For those of us living in the south, July and August mark some of the hottest days of the year. Temperatures can hover in the 100s and when you add in the humidity, you really start to see the effects of summer on your tomato plants.
While it’s true that tomatoes are sun-loving plants that are tolerant of high temps, they do behave differently during the hottest summer months.
It’s not only the daytime temperatures that affect tomato plants. Just like they won’t produce as well in early spring when nighttime temps drop too low, they are also affected by nighttime temps that remain in the upper 70s and higher.
What happens to tomato plants when it’s really hot?
There are a few things that happen to your tomato plants when the weather gets really hot and humid, and you’ll have to adjust your strategy and expectations during these super hot months.
1. Decreased fruit production
During super hot days, tomato plants will not be making as much fruit as usual. Even your super productive varieties don’t produce quite as well when it gets in the upper 90s to 100s.
What you’ll see is your tomato plants will drop flowers, and this is because growing fruit takes a lot of energy and water. When it gets stressed by heat, the plant starts to conserve energy just to stay alive.
Humidity also makes the pollen sticky so it can’t pollinate the stamen, so even flowers that bloom won’t get good pollination. This could account for some weird looking tomatoes and less fruit overall.
2. Damage to ripening fruit
Fruit that is still ripening on the vine will mostly be okay, but if the sun is brutally beating down on them, you can end up with sunburned fruit.
Sunburned tomatoes will have a white to brown papery patch on their skin. Unfortunately, there’s no treatment or undoing of the sunburn so these tomatoes will have to be tossed into the compost pile.
Not only are they prone to sun damage, but the heat can slow ripening. So during the summer, we suggest you pick your fruit as soon as they start to turn color.
3. Slowed growth, increased water needs
Once the plants are in preservation mode, they slow down their growth a good bit. On one hand, this means less work for you but it also means you’re not going to get much more fruit.
You’ll also notice even healthy tomato plants develop curled leaves. Curling the leaves decreases surface area facing the sun, and is a sigh that your tomato plant is under heat and water stress.
Whatever watering schedule you had for your plants, hot days require you to double it…up to twice a day if necessary. This is also not a good time to be adding fertilizer to your tomato garden. Too much nitrogen can stress your plants even more and lead to problems like blossom end rot.
What can you do about it?
Good planning at the time of planting is one of the best ways to combat summer heat stress for your tomatoes. Understanding how the sun rises and sets over your garden is one of the best ways to help your tomato plants.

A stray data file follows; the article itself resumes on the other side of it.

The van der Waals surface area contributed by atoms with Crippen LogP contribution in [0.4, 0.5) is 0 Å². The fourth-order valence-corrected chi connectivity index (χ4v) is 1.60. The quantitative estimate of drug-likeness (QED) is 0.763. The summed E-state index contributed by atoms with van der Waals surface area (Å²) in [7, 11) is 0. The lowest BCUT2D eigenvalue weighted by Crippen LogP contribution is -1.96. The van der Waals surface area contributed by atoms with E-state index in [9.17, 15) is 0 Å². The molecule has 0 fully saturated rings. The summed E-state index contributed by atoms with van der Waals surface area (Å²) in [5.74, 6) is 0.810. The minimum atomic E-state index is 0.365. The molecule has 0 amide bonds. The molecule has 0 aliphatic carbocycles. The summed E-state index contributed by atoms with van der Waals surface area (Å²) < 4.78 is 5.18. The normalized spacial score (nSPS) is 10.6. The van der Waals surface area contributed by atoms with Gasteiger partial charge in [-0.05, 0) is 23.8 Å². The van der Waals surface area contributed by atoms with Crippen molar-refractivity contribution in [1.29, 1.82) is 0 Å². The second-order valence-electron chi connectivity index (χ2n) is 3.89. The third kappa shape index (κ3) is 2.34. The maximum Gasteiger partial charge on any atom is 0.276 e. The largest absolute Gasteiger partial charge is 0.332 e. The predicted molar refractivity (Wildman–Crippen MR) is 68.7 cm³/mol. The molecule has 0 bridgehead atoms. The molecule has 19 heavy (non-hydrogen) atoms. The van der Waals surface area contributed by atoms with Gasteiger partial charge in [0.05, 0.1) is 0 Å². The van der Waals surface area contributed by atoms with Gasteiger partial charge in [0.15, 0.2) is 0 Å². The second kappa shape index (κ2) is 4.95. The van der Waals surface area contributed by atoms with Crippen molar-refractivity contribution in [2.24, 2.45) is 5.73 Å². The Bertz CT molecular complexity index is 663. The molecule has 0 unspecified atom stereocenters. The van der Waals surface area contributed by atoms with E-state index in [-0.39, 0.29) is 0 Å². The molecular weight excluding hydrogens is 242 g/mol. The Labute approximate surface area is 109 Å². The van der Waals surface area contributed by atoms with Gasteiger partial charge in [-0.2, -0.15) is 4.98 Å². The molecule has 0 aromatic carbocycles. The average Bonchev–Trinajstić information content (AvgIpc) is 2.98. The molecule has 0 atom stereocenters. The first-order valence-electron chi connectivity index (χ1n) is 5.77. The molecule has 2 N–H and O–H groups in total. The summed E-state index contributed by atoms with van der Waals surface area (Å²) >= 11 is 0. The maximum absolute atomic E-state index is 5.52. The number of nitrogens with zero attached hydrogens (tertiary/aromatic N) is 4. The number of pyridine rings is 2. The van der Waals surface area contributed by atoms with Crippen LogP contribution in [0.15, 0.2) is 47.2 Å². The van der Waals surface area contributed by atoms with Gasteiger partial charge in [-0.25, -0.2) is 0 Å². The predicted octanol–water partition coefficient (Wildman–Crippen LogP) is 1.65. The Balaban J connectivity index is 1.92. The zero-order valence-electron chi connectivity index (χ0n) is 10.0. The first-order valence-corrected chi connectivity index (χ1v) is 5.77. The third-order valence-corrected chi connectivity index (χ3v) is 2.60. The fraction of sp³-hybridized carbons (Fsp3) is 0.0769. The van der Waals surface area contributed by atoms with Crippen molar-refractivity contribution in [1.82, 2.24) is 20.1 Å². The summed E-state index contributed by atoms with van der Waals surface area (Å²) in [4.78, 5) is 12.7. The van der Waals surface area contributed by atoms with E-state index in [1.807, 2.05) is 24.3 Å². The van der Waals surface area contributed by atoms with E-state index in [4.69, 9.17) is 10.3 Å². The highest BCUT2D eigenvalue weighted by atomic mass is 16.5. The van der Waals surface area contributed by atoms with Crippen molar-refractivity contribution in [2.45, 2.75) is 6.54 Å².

While tomatoes do need a good 6-8 hours of sun, in general, morning sun is gentler than afternoon sun. Choosing a location that gets some afternoon shade will help your tomato plants be more productive for longer.
Use shade cloth
If you don’t have any natural shade for your garden, you might consider hanging some shade cloth over your tomato plants. Although it seems counterintuitive (since tomatoes need full sun), we’ve had great success growing tomatoes under 50% shade cloth for the entire season.
Plant heat-tolerant tomatoes
Hybrid, determinate, 75 days, red, large
Bred for the southeast USA
|Porter or Porter Pink|
Hybrid, indeterminate; 78 days; pink, plum, small (4 ounces)
Hybrid; indeterminate; 70 days, red, large
Hybrid, indeterminate, 73 days, red, medium/large (10 ounces)
Hybrid, determinate, 75 days, red, medium/large (12 ounces)
Hybrid, indeterminate, 70 days, red, cherry
Hybrid, determinate, 72 days, red, medium/large (10 ounces)
Hybrid, determinate, 72 days, red, medium (10 ounces)
Heirloom, indeterminate, 90 days, pink, medium (6 ounces)
|Fourth Of July|
Hybrid, indeterminate, 49 days, red/pink, small (4 ounces)
Hybrid, determinate, 75 days, crimson, small/medium (5-6 ounces)
|Costoluto Genovese |
Heirloom, indeterminate, 85 days, red, large
|Heat Wave II|
Hybrid, determinate, 68 days, red, medium (7 ounces)
Hybrid, determinate, 70 days, red, medium (6 ounces)
Heirloom, determinate, 78 days, green, small (3 ounces)
Hybrid, determinate, 80 days, red, medium (8 ounces)
Hybrid, determinate, 82 days, red, medium (9 ounces)
|Super Sioux |
Heirloom; indeterminate; 70 days, red, globe
Hybrid, indeterminate, 82 days, red, large globe
Hybrid, indeterminate, 72 days, red, medium (7 ounces)
Heirloom; semi-determinate, 78 days, red, medium (6 ounces)
Hybrid, indeterminate, 74 days, red, medium (10 ounces)
Hybrid, determinate, 72 days, red, medium (7 ounces)
Heirloom, indeterminate, 85 days, red, large (12 ounces)
Is it worth keeping them alive?
Depending on when your first frost date occurs and the type of tomato that you’re growing, it may not even make sense to try to keep your plants alive through August.
Certain varieties, like Brandywine, that take a long time to make fruit may not get another set of ripe fruit, but then again there’s always fried green tomatoes.
How are your tomatoes faring in the summer heat?
Share your experience in the comments below!